According to Energetics, “a carbon price coupled with a revitalised white certificate scheme, and a stronger focus on energy market reform and cogeneration will make it easier for businesses to achieve the 30% EE target”.
Anne Pellegrino and Patrick Denvir from Energetics welcomed the first energy white paper since 2004.
“Depending on how fast they [Federal Government] can get that finished you can expect some significant recommendations coming out. The last time they released the white paper the National Framework on Energy Efficiency was launched,” Pellegrino told Environmental Management News.
“It is not clear yet how the proposed 30% EE target will affect businesses, because the cornerstone mechanism to achieve an EE target is a National Energy Savings Initiative, or white certificate scheme.
Thus it is not clear what sectors or end users will be most advantaged, but it is fair to say that the ones which will benefit the most will be the ones that act aggressively on the opportunities that they are given.”
Denvir pointed out the GGAS scheme in NSW saw a spread of beneficiaries and end users, such as Orica, provided a large number of demand side abatement certificates.
The consultants also suggested there were plenty of hurdles to overcome.
“Any recommendations taken up from the report findings will also have to undergo a lot of consultation and high level negotiations, especially in the three states (NSW, Victoria and SA) that have already implemented a white energy certificate scheme as they may be reluctant fold their state schemes,” said Pellegrino.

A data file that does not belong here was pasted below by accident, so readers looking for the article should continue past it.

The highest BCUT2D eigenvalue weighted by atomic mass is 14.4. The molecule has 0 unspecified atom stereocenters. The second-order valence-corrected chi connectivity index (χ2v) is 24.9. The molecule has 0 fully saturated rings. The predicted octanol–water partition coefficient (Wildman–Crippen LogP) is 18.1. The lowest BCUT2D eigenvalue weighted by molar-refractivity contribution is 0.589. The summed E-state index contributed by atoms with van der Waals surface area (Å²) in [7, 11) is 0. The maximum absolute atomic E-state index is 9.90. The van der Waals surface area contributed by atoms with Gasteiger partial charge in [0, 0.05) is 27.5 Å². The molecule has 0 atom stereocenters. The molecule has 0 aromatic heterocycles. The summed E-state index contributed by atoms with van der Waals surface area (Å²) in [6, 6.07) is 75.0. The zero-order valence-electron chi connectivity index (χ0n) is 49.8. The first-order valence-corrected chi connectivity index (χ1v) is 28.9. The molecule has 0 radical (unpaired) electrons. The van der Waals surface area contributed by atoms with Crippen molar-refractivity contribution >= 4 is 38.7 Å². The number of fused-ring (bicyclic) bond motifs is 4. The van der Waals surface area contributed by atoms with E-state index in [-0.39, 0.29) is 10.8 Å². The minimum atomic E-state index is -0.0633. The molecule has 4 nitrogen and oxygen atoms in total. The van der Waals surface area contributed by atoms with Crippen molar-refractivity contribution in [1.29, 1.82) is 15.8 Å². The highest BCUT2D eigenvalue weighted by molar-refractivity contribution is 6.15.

The overall view is that “there will be a lot of consultation needed, not just at the end user level but also in three states that already have white certificate schemes or an obligation placed on energy retails, which have different rules and coverage”.
Denvir also points to shortcomings in the report, which he said was still less ambitious than many others around the OECD countries.
“There are a lot of issues involved with energy market reform and embedded generation which did not get a lot of focus in the report, as they should have. Especially cogeneration, which has the potential to greatly contribute to the 30% target in terms of energy intensity at the primary level,” he said.
In August, Denvir told a Sydney conference a lot more needs to be done with renewable energy credits, with a total of 45,000GWh needed by 2020, which would amount to a subsidy of $1.8 billion by 2020 in renewables. One way to increase the level of low-emissions cogeneration is to establish a target of 16% total cogeneration by 2020 appended to the MRET, which would take Australia to the same level as other OECD countries.
He also sees the low hanging fruit opportunities or short term payback will be improved with energy efficiency systems especially in mining and transport with improved control and instrumentation systems, as well as better air conditioning and refrigeration systems, and finally new smart grid technologies and waste reduction technology.
Overall, Denvir believes Victoria is leading the way in energy efficiency schemes, mostly due to regulations such as the Energy and Resource Efficiency Plan (EREP) program.
“They are further ahead in terms of legislation requirements and greenhouse emissions targets than anyone else. Victorian large businesses are required to implement those low hanging fruit opportunities, which others are not required to do in other jurisdictions,” he said.
Energetics also welcomed the ACT Government introducing a 40% greenhouse emissions reduction target, which will see significant changes in the state.
“Obviously the ACT does not have the energy intensive industries that Victoria has, but it is good to see that they are starting to act on EE with ambitious targets,” Denvir said.